Recreating biodiversity in eucalypt plantings

An Australia-first study of older-aged eucalypt plantings on agricultural land has found they can significantly improve biodiversity.

The study by the NSW Department of Primary Industries, in conjunction with the Rural Industries Research and Development Corporation, found that habitat for a wide range of fauna can be greatly increased by plantings of native trees and shrubs - particularly in areas near remnant bush.

The research was carried out in the Albury-Wodonga region, where substantial areas were planted with local eucalypts and shrubs in the 1970s. These plantings now provide a unique opportunity for investigating biological diversity in older aged plantings.

NSW DPI Forests Biodiversity research leader, Dr Rod Kavanagh, said the study aimed to identify major factors influencing biodiversity in the lower rainfall (600-800mm), fragmented rural landscapes that are susceptible to salinity on the State’s western slopes.

A total of 120 sites were surveyed for the presence birds, bats, arboreal marsupials, terrestrial mammals, reptiles and amphibians, in an effort to provide a guide for future planting schemes.

Dr Kavanagh, together with DPI forest scientists Dr Brad Law and Mr Frank Lemckert, found the impact on biodiversity was uneven, in that birds and bats were more likely to benefit from plantings than ground mammals and herpetofauna.

“Mixed eucalypt and shrub plantings contain similar numbers of birds and bats as remnant native forest and woodland. In particular, birds and bats favoured stands of trees over ten years old.

“However even younger plantings attracted many birds – as long as the patch of vegetation was larger than five hectares.”

The size of the planting is a key factor, with both larger eucalypt plantings and larger remnants having more species of birds and more individuals than smaller patches of either vegetation type.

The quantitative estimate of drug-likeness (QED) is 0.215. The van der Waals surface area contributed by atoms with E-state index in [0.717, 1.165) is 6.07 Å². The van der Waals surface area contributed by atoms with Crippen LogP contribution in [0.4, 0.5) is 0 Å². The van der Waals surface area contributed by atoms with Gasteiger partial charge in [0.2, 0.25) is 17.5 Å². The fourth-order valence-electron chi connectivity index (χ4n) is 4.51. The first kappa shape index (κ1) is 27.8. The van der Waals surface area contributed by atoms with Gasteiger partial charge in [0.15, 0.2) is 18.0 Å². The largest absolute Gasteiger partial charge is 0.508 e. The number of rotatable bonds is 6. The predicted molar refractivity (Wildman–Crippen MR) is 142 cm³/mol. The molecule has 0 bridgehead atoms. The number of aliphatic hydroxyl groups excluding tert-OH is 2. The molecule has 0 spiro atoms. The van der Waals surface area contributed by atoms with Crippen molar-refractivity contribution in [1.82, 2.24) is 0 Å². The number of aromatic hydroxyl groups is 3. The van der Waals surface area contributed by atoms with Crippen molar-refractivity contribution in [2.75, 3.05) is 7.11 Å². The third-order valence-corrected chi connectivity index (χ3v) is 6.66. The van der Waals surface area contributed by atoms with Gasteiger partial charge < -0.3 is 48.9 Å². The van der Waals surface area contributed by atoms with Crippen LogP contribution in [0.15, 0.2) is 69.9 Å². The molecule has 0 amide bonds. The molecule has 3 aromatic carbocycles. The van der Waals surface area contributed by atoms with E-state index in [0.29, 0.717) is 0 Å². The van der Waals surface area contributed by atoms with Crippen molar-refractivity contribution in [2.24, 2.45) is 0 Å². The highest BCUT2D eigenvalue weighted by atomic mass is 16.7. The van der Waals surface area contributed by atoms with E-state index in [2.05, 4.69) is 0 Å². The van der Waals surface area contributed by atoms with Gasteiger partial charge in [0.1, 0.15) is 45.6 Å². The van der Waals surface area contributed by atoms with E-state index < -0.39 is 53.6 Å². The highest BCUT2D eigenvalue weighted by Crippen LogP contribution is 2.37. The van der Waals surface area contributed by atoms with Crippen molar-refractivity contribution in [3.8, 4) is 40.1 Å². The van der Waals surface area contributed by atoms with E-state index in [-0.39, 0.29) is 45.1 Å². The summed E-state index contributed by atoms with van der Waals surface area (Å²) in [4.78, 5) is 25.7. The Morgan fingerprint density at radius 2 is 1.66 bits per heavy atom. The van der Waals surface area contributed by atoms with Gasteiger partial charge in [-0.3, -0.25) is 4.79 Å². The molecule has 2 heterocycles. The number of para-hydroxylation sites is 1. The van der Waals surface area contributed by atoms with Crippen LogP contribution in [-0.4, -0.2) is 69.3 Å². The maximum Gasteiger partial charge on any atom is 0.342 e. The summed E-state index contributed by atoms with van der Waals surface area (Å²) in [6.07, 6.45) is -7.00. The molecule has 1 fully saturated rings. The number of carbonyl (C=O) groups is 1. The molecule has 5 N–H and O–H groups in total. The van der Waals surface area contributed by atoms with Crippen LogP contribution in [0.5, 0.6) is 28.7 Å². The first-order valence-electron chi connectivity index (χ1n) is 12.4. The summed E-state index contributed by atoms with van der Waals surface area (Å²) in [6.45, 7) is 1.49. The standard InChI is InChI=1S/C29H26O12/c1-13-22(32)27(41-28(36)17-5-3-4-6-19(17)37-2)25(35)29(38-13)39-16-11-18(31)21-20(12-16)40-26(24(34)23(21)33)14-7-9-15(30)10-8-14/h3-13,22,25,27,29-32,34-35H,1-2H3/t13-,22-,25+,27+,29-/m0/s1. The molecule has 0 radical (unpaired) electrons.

Bats were widespread in all vegetation types and were recorded flying over cleared paddocks, although they were more common in remnant vegetation.

Remnant vegetation was also the most important for arboreal mammals, nocturnal birds and reptiles, but the oldest plantings (greater than 20 years of age) also contributed habitat for these species.

“However, younger plantings and cleared, or sparsely-treed areas provided little habitat for these species. No reptiles were recorded in paddocks, and ground mammals were virtually absent.”

The scientists argue that remnant vegetation is particularly important because this was essential habitat for some species and also usually contained essential roosting and nesting sites in the form of old, hollow trees.

Other recommendations include:

  • Not removing old paddock trees and logs on the ground when preparing sites for eucalypt plantings;
  • Excluding grazing from areas where plantings are established primarily for nature conservation; and
  • Excluding stock from some dams, or parts of dams because of their importance for frogs and many other species.

Dr Kavanagh said further research was needed to determine rankings for the various planting alternatives, as a way of weighing up the best management options for promoting biodiversity.

Further information: Dr Rod Kavanagh 9872 0111 or 0428 637960,

Media contact: Joanne Finlay 6391 3171 or 0428 491813